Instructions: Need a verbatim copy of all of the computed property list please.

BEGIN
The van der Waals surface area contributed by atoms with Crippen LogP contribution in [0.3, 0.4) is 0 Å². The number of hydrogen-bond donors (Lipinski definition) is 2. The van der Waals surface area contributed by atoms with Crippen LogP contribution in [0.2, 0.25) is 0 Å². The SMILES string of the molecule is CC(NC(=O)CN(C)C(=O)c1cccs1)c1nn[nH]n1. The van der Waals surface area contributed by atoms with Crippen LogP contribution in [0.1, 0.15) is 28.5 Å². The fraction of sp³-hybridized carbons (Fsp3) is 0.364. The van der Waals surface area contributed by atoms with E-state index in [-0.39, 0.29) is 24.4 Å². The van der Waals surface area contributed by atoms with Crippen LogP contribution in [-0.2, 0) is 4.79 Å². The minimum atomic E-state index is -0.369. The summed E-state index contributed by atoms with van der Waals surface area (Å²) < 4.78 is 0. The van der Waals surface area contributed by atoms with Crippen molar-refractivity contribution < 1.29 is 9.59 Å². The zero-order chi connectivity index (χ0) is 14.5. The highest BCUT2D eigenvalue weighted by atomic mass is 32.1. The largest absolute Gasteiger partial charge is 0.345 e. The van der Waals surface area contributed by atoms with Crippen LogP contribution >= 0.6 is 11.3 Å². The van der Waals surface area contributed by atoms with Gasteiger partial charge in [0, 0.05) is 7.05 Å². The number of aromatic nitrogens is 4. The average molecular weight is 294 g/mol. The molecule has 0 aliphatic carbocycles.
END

The van der Waals surface area contributed by atoms with Crippen LogP contribution in [0.3, 0.4) is 0 Å². The number of hydrogen-bond donors (Lipinski definition) is 2. The van der Waals surface area contributed by atoms with Crippen LogP contribution in [0.2, 0.25) is 0 Å². The SMILES string of the molecule is CC(NC(=O)CN(C)C(=O)c1cccs1)c1nn[nH]n1. The van der Waals surface area contributed by atoms with Crippen LogP contribution in [0.1, 0.15) is 28.5 Å². The fraction of sp³-hybridized carbons (Fsp3) is 0.364. The van der Waals surface area contributed by atoms with E-state index in [-0.39, 0.29) is 24.4 Å². The van der Waals surface area contributed by atoms with Crippen LogP contribution in [-0.2, 0) is 4.79 Å². The minimum atomic E-state index is -0.369. The summed E-state index contributed by atoms with van der Waals surface area (Å²) < 4.78 is 0. The van der Waals surface area contributed by atoms with Crippen molar-refractivity contribution < 1.29 is 9.59 Å². The zero-order chi connectivity index (χ0) is 14.5. The highest BCUT2D eigenvalue weighted by atomic mass is 32.1. The largest absolute Gasteiger partial charge is 0.345 e. The van der Waals surface area contributed by atoms with Crippen LogP contribution >= 0.6 is 11.3 Å². The van der Waals surface area contributed by atoms with Gasteiger partial charge in [0, 0.05) is 7.05 Å². The number of aromatic nitrogens is 4. The average molecular weight is 294 g/mol. The molecule has 0 aliphatic carbocycles.